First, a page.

Five Essential Free Sources of Information that Investigators Use in Asset Searches After Google Gets Them to a Dead End.
1. Company Information. People don’t hide assets just in their own names. They form companies to hold the assets. Phil will show you the basics of hunting for companies at the various Secretary of State websites. Each state in the U.S. controls company formation. Some have a lot of information, some less, but no investigator leaves out this critical step.
2. Real estate ownership. The U.S. has more than 3,000 counties, and real estate ownership is recorded at the county level. The websites differ and some don’t give you much. But others can give you deeds, mortgages, and more. Phil will show you how to navigate some of the most common ones.
3. Court records. Not all records are online, but many are (especially in Florida). They too are almost always by county. Phil will show you how to look to see if your county lists these records and lets you download documents.
4. Liens. It’s no good getting after an asset if it’s been pledged to someone else. In addition to mortgages (see step 2), people borrow money and pledge things (not real estate) as collateral. You can look this up in many states right online.
5. Securities records. What did the company pay the executive last year? Was he on record in a private placement? The Securities and Exchange Commission requires more disclosure than any other market in the world, even for non-U.S. companies that trade here. It’s an indispensable resource for any U.S. asset search.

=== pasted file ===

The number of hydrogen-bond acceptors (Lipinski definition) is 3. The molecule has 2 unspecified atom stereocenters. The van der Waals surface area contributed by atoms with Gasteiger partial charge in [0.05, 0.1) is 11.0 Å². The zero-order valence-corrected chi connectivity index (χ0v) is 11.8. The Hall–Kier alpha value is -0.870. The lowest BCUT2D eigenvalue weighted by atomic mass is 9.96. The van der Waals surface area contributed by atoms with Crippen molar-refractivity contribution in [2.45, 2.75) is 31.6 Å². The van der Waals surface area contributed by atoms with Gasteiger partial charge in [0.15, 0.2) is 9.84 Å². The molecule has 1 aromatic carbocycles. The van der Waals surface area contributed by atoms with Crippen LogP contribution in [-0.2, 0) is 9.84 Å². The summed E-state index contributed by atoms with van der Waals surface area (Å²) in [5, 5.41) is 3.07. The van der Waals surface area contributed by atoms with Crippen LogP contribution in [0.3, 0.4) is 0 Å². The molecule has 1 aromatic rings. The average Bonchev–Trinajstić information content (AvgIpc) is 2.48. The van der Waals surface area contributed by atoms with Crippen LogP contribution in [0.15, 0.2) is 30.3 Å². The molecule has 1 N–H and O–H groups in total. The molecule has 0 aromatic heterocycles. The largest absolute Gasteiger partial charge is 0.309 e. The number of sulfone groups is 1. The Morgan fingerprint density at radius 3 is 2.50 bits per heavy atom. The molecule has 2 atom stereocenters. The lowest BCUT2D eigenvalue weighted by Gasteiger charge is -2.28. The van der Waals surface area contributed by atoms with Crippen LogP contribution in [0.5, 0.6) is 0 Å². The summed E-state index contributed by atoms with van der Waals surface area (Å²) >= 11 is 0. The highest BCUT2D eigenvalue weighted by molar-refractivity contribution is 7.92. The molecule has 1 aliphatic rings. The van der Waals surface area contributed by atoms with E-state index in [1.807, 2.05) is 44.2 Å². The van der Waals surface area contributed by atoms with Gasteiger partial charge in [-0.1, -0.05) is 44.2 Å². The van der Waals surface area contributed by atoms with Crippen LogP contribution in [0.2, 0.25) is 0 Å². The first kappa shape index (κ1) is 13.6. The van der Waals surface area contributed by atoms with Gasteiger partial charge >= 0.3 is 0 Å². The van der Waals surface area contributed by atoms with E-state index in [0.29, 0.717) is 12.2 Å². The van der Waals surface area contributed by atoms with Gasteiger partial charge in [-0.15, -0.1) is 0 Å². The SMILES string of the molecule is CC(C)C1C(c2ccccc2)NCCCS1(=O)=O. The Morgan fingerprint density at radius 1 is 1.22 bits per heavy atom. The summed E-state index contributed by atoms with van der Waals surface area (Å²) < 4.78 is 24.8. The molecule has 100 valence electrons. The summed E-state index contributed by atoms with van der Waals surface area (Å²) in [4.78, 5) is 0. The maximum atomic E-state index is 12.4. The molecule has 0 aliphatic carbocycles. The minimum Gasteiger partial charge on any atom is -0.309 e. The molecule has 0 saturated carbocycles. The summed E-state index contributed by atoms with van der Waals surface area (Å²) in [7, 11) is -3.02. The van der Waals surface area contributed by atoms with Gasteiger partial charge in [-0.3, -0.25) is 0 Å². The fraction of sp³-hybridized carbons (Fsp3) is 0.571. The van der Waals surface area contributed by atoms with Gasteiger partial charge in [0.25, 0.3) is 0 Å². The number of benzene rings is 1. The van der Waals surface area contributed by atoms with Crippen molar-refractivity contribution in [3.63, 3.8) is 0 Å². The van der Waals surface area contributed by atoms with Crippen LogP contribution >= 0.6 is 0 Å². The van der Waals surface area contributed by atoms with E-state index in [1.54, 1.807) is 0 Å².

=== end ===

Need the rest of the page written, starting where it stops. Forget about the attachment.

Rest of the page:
1 CLE credit has been approved through the Florida Bar (check with your Bar to see if they accept Florida CLEs, many states do)
Philip Segal worked for 19 years as a journalist in India, Pakistan, running NBC’s Mexico City bureau. He covered Parliament in Canada and then became a finance specialist in Asia (lastly as Finance Editor at the Asian Wall Street Journal). He won a fellowship to Yale Law School, graduated with a JD from Cardozo, and has worked as an investigator since 2006. He opened Charles Griffin Intelligence in 2009.
Segal was an adjunct law professor in fact investigation at Cardozo Law School for three years and has spoken to bar associations all over the country on the topics of asset searching, ethics, and general investigation.
He is the author of The Art of Fact Investigation: Creative Thinking in the Age of Information Overload and has written more than a dozen articles for law journals and other legal publications on how to investigate ethically.
His firm maintains two blogs, The Divorce Asset Hunter and The Ethical Investigator. He lives with his family in New York City.
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